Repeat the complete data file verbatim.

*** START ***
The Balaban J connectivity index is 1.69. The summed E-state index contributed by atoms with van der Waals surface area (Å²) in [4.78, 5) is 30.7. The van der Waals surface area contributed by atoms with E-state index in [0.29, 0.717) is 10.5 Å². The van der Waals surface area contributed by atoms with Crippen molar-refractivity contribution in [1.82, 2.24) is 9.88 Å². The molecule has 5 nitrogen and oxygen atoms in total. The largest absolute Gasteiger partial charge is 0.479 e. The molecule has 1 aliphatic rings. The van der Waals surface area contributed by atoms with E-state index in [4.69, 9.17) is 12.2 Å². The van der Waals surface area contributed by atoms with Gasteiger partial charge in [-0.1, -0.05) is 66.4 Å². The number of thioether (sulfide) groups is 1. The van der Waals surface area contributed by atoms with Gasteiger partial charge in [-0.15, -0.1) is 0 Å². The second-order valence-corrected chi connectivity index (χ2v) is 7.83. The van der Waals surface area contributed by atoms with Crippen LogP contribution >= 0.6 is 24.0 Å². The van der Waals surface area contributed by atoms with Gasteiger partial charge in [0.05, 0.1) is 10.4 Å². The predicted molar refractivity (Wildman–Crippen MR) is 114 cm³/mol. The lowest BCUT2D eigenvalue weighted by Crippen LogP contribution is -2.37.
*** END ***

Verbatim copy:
The Balaban J connectivity index is 1.69. The summed E-state index contributed by atoms with van der Waals surface area (Å²) in [4.78, 5) is 30.7. The van der Waals surface area contributed by atoms with E-state index in [0.29, 0.717) is 10.5 Å². The van der Waals surface area contributed by atoms with Crippen molar-refractivity contribution in [1.82, 2.24) is 9.88 Å². The molecule has 5 nitrogen and oxygen atoms in total. The largest absolute Gasteiger partial charge is 0.479 e. The molecule has 1 aliphatic rings. The van der Waals surface area contributed by atoms with E-state index in [4.69, 9.17) is 12.2 Å². The van der Waals surface area contributed by atoms with Gasteiger partial charge in [-0.1, -0.05) is 66.4 Å². The number of thioether (sulfide) groups is 1. The van der Waals surface area contributed by atoms with Gasteiger partial charge in [-0.15, -0.1) is 0 Å². The second-order valence-corrected chi connectivity index (χ2v) is 7.83. The van der Waals surface area contributed by atoms with Crippen LogP contribution >= 0.6 is 24.0 Å². The van der Waals surface area contributed by atoms with Gasteiger partial charge in [0.05, 0.1) is 10.4 Å². The predicted molar refractivity (Wildman–Crippen MR) is 114 cm³/mol. The lowest BCUT2D eigenvalue weighted by Crippen LogP contribution is -2.37.